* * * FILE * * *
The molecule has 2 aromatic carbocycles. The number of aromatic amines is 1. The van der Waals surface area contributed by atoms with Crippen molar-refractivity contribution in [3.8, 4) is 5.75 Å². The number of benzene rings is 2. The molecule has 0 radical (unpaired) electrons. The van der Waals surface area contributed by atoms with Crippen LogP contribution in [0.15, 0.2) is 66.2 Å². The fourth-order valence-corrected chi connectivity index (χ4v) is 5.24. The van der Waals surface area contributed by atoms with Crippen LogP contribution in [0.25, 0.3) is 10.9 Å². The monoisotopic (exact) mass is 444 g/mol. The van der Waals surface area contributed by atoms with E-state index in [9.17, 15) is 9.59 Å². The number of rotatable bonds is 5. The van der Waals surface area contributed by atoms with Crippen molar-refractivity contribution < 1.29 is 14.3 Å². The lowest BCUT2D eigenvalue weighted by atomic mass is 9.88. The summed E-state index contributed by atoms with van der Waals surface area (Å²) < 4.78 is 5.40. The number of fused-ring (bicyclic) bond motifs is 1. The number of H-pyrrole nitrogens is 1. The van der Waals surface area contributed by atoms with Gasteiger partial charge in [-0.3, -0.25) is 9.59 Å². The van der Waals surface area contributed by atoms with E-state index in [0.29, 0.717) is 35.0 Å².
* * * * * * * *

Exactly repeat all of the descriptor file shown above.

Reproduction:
The molecule has 2 aromatic carbocycles. The number of aromatic amines is 1. The van der Waals surface area contributed by atoms with Crippen molar-refractivity contribution in [3.8, 4) is 5.75 Å². The number of benzene rings is 2. The molecule has 0 radical (unpaired) electrons. The van der Waals surface area contributed by atoms with Crippen LogP contribution in [0.15, 0.2) is 66.2 Å². The fourth-order valence-corrected chi connectivity index (χ4v) is 5.24. The van der Waals surface area contributed by atoms with Crippen LogP contribution in [0.25, 0.3) is 10.9 Å². The monoisotopic (exact) mass is 444 g/mol. The van der Waals surface area contributed by atoms with E-state index in [9.17, 15) is 9.59 Å². The number of rotatable bonds is 5. The van der Waals surface area contributed by atoms with Crippen molar-refractivity contribution < 1.29 is 14.3 Å². The lowest BCUT2D eigenvalue weighted by atomic mass is 9.88. The summed E-state index contributed by atoms with van der Waals surface area (Å²) < 4.78 is 5.40. The number of fused-ring (bicyclic) bond motifs is 1. The number of H-pyrrole nitrogens is 1. The van der Waals surface area contributed by atoms with Gasteiger partial charge in [-0.3, -0.25) is 9.59 Å². The van der Waals surface area contributed by atoms with E-state index in [0.29, 0.717) is 35.0 Å².